Should You Take a Duffel or Suitcase on Your Next Trip?

For Most People, The Answer is Easy

Man with Duffel
••• Man with Duffel. Zero Creatives/Cultura/Getty Images

There are many kinds of luggage out there, and it's not always easy to know which option is best. Here are the differences between suitcases and duffel bags, along with recommendations to help you decide which type is ideal for your next trip.

Pros and Cons of Duffels

Security: Many duffels aren't particularly secure. When shopping for a duffel bag, look out for models with proper lockable zips—if you can't find one, threading a padlock or cable tie between the holes in the zipper pull tags is a less-effective alternative.

External pockets are also a cause for concern, since it's easy for contraband to be slipped inside by someone without your knowledge.

Transport: Duffels are good for one thing: stuffing a lot of gear into a (typically) weatherproof bag, and carrying it short distances. This is great if you're going on a sports or diving trip, but not so much for general travel. Whether using the handles or a strap, duffels become painful to carry within a few minutes.

Realizing this, manufacturers have tried to bridge the gap with "travel duffels"—essentially a duffel bag with wheels and a handle grafted onto the back. These make the bag easier to transport, but unless you need to be carrying vast amounts of equipment, they're still heavier and less practical than a suitcase or backpack on most trips.

Capacity and Packing: Duffels come in all shapes and sizes, from carry-on to 200 liters (12,200 cubic inches) or more.

The amount and shape of the equipment you're carrying will help determine the capacity you need. While the traditional duffel bag is broadly cylindrical, a flat base and rectangular shape lets you pack more gear into a given space.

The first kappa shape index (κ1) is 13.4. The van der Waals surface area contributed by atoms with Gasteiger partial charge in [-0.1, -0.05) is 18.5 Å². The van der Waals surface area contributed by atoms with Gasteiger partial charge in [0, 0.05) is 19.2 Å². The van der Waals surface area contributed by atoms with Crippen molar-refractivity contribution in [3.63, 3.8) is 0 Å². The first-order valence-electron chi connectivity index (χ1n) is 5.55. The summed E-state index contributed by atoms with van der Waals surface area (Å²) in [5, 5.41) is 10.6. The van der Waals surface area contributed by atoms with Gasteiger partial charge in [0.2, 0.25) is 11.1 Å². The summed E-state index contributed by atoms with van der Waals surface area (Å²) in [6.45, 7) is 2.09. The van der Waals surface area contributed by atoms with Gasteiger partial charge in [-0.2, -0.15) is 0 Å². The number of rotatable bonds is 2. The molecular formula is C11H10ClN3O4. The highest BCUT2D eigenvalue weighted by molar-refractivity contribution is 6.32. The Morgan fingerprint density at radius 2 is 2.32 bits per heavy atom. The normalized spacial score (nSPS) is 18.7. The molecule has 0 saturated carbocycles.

Large soft-sided duffel bags can lose their shape when not completely full, making them prone to flopping around and even harder to carry than usual.

Durability: A well-made duffel is typically very durable, especially if it has a quality zipper. Look for waterproof materials, and heavily-stitched handles and straps that can handle the weight of the bag. Be careful with travel-specific duffels,though—the extra wheels and other accessories are the most likely parts to break.

Pros and Cons of Suitcases

Security: When it comes to security, a quality suitcase is the best choice. A hard shell case prevents the case from being sliced apart. If it secures with latches rather than zips, it's also much harder to force open.

Good suitcases usually have integrated locks, either key or combination, but make sure they're TSA-approved. Agents will happily force or break any lock they can't open by other means, and it's often difficult, if not impossible, to replace locks when they're built into the case.

Transport: On smooth, hard surfaces, pulling a wheeled suitcase is easier on your body than anything which needs lifting or carrying. As soon as you come across stairs, rough ground, grass or sand, though, it's a different story.

Think about where you're planning to go. Cobblestones and multi-story buildings without elevators in many European cities cause problems for travelers with suitcases, as can beach holidays or trips to developing countries.

Capacity and Packing: Suitcases tend to be the most efficient way to transport your gear. The rectangular shape and firm sides let you make full use of the available space. If you opt for a soft shell case, it will often include an expandable section to accommodate those souvenirs you couldn't resist buying.

A word of warning if you're planning to stay in shared or small accommodation, however. Suitcases can be bulky, and often won't fit under beds or in luggage lockers. This is especially true of the hard shell versions, as they won't compress.

Durability: A hard shell suitcase will stand up to most abuse, but like anything with moving parts, there are some things to look out for. Wheels and handles are the most likely thing to break, especially on rough surfaces or thanks to over-zealous baggage handlers.

Hard cases with latches are also waterproof even in heavy rain, so if you end up soaked, everything you own won't be. If you're traveling to places where there's a good chance your luggage will get wet, it's worth shelling out the extra money for a hard shell case.

Here are recommendations for several of the best suitcases on the market.

For most people, the answer is clear: unless you're carrying large amounts of bulky equipment, a suitcase is a better option than a duffel. Easier to pack, move around and secure, it's simply a more practical piece of luggage for almost every traveler.